Monday, June 23, 2008

Towers of Hanoi

A while ago I noticed that Adobe was offering a free 30-day trial of some of their multimedia authoring products. I had played around with Flash several years ago, so I decided to see if the new CS3 version had anything new. It was completely different, and it took me all 30 days to figure it out to the point where I could create a simple application, which I offer here for your puzzling pleasure. (You need the Flash Player for it to work, which is free to download at the link above).

This is a common problem in beginning programming classes, which is where I came across it. The challenge is to move all the disks from the left tower to the right tower, using the center tower as needed for a holding spot. There are only two rules: (1) you can move just one disk at a time; and (2) you can never place a larger disk on top of a smaller one. I recommend starting with 3 or 4 disks until you get the hang of it.

Theoretically there is no limit to how many disks could be transferred in this way, but the number of moves required grows exponentially. The puzzle takes its name from the legend of a Vietnamese monastery where the monks work in shifts to move 64 disks from the original tower to the final one. When they complete the puzzle, the world will end. But even if they were to make one move per second, and used the most efficient method, it would take them about 600 billion years to finish. That's about 50 times the current age of the universe. Astronomers estimate our sun will flare into a red giant in about 5-6 billion years, swallowing the earth in flame. So we've got bigger problems than the Towers of Hanoi. That's the power of exponential growth (the same principle behind compound interest).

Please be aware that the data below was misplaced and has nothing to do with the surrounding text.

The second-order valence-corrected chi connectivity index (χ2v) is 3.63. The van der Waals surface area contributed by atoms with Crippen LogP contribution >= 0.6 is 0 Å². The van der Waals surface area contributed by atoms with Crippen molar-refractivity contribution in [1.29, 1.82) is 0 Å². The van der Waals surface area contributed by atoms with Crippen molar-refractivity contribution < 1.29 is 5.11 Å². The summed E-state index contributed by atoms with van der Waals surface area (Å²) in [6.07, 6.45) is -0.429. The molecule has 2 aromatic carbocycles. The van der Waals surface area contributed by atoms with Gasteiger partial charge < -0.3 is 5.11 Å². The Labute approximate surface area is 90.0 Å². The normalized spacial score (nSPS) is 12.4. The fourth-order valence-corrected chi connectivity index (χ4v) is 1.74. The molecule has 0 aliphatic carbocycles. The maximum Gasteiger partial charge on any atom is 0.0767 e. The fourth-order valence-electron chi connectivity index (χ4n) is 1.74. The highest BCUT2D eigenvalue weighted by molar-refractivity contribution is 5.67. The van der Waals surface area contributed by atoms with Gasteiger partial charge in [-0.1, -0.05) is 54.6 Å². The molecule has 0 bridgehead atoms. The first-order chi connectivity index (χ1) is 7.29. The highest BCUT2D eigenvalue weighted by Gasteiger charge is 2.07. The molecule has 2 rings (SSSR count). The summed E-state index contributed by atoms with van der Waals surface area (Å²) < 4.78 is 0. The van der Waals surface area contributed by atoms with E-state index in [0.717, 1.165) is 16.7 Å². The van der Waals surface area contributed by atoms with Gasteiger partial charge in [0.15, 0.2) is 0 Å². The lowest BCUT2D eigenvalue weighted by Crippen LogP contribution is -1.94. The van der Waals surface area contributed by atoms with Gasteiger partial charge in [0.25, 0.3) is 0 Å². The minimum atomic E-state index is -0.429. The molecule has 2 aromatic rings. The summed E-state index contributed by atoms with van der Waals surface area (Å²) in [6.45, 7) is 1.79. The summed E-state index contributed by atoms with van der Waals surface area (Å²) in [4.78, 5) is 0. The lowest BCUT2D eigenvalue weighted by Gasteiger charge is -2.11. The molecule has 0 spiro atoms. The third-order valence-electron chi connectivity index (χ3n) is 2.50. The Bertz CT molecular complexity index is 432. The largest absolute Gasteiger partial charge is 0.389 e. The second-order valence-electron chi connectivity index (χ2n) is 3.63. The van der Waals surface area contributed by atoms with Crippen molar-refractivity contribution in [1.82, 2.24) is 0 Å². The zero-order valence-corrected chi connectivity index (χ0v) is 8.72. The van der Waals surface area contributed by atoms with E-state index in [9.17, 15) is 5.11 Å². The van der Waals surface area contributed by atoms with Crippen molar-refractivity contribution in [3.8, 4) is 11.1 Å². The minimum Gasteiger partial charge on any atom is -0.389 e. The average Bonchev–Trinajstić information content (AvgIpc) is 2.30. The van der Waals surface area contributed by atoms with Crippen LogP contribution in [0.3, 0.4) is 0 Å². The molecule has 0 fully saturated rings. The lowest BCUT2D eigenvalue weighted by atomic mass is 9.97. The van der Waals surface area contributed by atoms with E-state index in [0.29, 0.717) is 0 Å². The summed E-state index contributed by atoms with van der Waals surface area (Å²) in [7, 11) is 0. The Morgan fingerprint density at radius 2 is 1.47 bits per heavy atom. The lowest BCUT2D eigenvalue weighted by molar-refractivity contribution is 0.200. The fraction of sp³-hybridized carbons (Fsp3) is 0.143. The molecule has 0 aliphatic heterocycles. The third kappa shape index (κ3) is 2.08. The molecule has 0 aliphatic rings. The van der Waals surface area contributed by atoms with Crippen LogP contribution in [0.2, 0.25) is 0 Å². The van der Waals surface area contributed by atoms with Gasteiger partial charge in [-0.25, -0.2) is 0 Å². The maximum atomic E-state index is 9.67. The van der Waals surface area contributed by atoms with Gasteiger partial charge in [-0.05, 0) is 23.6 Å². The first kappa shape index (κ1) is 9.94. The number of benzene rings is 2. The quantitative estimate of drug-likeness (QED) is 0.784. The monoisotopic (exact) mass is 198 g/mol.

Leave a comment if you're able to complete the puzzle for 6 or more disks. If you are stumped and want some help, leave a comment or shoot me an email. If you try it with 10 disks, the top disk is so small it's hard to see--sorry about that. I would have fixed it if I hadn't run out of time. I'd like to buy Flash, but the price tag is too steep for now.


Lincolnlogger said...

I did 6, I'd need more time to complete more. finished in less than 10 minutes though.

Michelle said...

I did 6. I seem to remember there being some connection with binary numbers, but I can't recreate it. In any case, there is a definite pattern to solve it, it's just all subsets of the smaller disk cases (move the top n-1 disks to the middle, then move the nth over, and undo the moves to put the n-1 disks on top).

DTR said...

That's right, Michelle. That explains why the number of moves essentially doubles for each additional disk. The shortest possible sequence for moving n disks involves (2^n)-1 moves. Moving ten disks requires at least 1023 moves. Six disks can be moved in 63 moves.